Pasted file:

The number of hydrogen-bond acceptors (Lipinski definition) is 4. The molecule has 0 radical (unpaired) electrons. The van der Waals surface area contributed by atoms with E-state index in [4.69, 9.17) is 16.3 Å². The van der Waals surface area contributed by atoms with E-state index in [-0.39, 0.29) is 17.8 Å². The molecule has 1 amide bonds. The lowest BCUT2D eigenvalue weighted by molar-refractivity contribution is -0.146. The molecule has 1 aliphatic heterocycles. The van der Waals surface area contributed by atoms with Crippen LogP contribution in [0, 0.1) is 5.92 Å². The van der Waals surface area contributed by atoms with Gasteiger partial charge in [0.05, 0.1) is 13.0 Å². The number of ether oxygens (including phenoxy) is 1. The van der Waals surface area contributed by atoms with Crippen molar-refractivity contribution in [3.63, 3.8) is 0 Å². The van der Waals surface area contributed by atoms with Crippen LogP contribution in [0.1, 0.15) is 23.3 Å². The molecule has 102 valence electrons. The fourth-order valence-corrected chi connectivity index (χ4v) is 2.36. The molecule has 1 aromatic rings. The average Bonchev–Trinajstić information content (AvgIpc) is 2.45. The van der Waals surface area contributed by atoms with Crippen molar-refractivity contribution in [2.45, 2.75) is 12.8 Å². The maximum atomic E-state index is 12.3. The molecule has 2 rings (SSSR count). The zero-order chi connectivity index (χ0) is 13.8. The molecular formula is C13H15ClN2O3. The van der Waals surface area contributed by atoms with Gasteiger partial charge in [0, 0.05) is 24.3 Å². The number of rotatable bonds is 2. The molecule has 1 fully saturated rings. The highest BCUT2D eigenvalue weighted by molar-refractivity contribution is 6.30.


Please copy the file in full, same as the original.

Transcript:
The number of hydrogen-bond acceptors (Lipinski definition) is 4. The molecule has 0 radical (unpaired) electrons. The van der Waals surface area contributed by atoms with E-state index in [4.69, 9.17) is 16.3 Å². The van der Waals surface area contributed by atoms with E-state index in [-0.39, 0.29) is 17.8 Å². The molecule has 1 amide bonds. The lowest BCUT2D eigenvalue weighted by molar-refractivity contribution is -0.146. The molecule has 1 aliphatic heterocycles. The van der Waals surface area contributed by atoms with Crippen LogP contribution in [0, 0.1) is 5.92 Å². The van der Waals surface area contributed by atoms with Gasteiger partial charge in [0.05, 0.1) is 13.0 Å². The number of ether oxygens (including phenoxy) is 1. The van der Waals surface area contributed by atoms with Crippen molar-refractivity contribution in [3.63, 3.8) is 0 Å². The van der Waals surface area contributed by atoms with Crippen LogP contribution in [0.1, 0.15) is 23.3 Å². The molecule has 102 valence electrons. The fourth-order valence-corrected chi connectivity index (χ4v) is 2.36. The molecule has 1 aromatic rings. The average Bonchev–Trinajstić information content (AvgIpc) is 2.45. The van der Waals surface area contributed by atoms with Crippen molar-refractivity contribution in [2.45, 2.75) is 12.8 Å². The maximum atomic E-state index is 12.3. The molecule has 2 rings (SSSR count). The zero-order chi connectivity index (χ0) is 13.8. The molecular formula is C13H15ClN2O3. The van der Waals surface area contributed by atoms with Gasteiger partial charge in [0, 0.05) is 24.3 Å². The number of rotatable bonds is 2. The molecule has 1 fully saturated rings. The highest BCUT2D eigenvalue weighted by molar-refractivity contribution is 6.30.